LOS ANGELES — Down 3-2 in the NBA Finals against an old foe that keeps finding new ways to beat them, the Lakers are going to need a big Hollywood ending to escape this jam with another championship.
That's exactly where they'll make their last stand against the Celtics.
Game 6 tonight is at the Staples Center, where the Lakers are 9-1 in the postseason, with everybody from Kobe Bryant to the bedraggled bench playing with more passion and confidence.
"If you look at it, they've come home and carried the 3-2 lead back," Lakers coach Phil Jackson said. "It's basically home court, home court. Now we're going back to home court to win it. That's the way it's supposed to be, isn't it?"
But two straight losses in Boston led to a series deficit for the Lakers, who hadn't trailed in any playoff series this season. The Celtics have won three of the past four games, and they're responsible for Los Angeles' only home loss of the playoffs.
Yet Jackson and Bryant didn't seem particularly worried before they headed out on their final cross-country flight of the postseason. Throughout a season filled with injuries and big-game setbacks since a Christmas Day loss to Cleveland, the Lakers have been able to rise when they absolutely needed to.
Jackson even described the Lakers locker room as "spirited" after losing Game 5 in their lowest-scoring performance of the postseason in the 92-86 loss. For all their struggles in Boston, the Lakers realize they only have to defend their home court to win their 16th title.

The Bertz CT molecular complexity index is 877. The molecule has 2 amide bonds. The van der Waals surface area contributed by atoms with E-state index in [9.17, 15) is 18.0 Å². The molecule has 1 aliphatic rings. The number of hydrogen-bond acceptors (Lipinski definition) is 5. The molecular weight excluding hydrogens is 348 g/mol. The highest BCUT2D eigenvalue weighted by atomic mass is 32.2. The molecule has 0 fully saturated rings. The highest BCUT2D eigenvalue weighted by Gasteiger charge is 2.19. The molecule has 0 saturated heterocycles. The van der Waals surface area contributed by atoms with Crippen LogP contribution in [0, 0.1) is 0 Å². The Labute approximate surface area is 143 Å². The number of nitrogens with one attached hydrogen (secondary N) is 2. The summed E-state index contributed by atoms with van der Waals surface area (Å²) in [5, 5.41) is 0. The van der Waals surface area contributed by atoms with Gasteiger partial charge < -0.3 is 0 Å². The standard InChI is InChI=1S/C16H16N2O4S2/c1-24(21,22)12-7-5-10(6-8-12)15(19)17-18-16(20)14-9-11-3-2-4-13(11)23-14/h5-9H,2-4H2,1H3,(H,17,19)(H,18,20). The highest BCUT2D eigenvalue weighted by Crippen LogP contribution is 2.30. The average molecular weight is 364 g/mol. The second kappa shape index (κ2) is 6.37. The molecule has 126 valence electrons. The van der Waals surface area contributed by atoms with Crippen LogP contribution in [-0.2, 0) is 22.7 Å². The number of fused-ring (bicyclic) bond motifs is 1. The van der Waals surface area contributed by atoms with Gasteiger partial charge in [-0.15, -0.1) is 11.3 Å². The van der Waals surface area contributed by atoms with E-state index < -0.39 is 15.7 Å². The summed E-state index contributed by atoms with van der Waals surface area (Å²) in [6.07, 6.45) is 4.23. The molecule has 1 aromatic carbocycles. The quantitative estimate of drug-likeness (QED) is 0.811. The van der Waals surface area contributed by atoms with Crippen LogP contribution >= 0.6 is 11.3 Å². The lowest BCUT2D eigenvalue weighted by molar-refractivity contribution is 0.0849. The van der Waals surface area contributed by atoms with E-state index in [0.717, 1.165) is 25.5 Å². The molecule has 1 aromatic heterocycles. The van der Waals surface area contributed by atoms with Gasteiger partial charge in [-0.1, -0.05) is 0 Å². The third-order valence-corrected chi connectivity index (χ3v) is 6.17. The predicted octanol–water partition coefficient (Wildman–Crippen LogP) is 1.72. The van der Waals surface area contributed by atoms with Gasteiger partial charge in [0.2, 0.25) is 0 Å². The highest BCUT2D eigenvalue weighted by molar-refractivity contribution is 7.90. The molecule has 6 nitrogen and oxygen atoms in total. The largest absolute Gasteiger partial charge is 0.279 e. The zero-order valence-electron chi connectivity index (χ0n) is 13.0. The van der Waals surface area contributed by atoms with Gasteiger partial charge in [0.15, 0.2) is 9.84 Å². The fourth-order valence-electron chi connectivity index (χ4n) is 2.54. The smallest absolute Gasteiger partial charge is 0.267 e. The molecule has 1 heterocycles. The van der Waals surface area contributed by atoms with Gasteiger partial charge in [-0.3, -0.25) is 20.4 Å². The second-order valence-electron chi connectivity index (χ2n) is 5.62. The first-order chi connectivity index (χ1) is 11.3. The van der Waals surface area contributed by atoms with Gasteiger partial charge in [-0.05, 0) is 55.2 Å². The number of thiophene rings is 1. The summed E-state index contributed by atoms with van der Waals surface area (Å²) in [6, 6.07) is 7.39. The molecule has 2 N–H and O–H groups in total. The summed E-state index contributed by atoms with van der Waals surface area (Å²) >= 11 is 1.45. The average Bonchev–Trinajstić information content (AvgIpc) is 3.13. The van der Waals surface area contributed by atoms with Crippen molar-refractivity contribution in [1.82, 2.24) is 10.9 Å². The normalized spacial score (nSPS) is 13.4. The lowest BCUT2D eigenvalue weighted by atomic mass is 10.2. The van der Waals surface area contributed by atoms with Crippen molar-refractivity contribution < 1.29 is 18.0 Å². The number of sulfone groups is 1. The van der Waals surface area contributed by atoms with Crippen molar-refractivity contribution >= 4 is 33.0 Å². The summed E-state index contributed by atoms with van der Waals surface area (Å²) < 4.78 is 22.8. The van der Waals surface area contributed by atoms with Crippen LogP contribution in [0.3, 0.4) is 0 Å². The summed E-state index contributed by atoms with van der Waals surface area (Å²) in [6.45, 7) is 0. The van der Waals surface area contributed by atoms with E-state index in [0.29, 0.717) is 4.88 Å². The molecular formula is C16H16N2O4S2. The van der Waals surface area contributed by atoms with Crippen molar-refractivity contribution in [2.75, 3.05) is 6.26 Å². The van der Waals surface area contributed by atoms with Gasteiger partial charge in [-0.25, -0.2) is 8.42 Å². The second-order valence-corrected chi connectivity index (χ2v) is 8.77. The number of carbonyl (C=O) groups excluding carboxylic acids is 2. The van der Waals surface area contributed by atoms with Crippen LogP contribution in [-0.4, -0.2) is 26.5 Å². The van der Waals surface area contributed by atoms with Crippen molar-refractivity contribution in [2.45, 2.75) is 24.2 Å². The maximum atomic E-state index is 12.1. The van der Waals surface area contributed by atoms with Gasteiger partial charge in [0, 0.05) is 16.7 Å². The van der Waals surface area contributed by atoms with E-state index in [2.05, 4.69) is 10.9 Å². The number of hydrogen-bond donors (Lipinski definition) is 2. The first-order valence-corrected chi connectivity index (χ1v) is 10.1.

"We have a challenge, obviously, down 3-2," said Bryant, who had 38 points in Game 5 while his teammates managed only 48. "We let a couple opportunities slip away, but it is what it is. Now you go home, you've got two games at home that you need to win, and you pull your boots up and get to work."
IZZO MUM: Tom Izzo wouldn't even tell one of his young campers if he wants to coach the Cavaliers or stay at Michigan State.
Izzo was at his basketball camp in East Lansing, Mich., when a boy tried to get the scoop, inquiring about the coach's interest in jumping to the NBA.
"Bad question," Izzo said. "Those guys up there want to know that."
Cleveland wouldn't mind an answer, either. But Izzo had nothing new to say, declining comment to two reporters.
COACH'S APPEAL: Now that he finally has his chance to be an NBA head coach, Larry Drew knows his new job will be a lot easier if he still has Joe Johnson on the team.
Drew, who spent six years as top assistant to former coach Mike Woodson, wasted no time making his pitch to the free-agent-to-be.
"I think my hiring should be a plus," Drew said when he was formally introduced as the Hawks coach. "I'm a guy who's already been in here, who already knows the players, who already has a feel for the team. The things I'm talking about putting in are going to enhance Joe's game even more."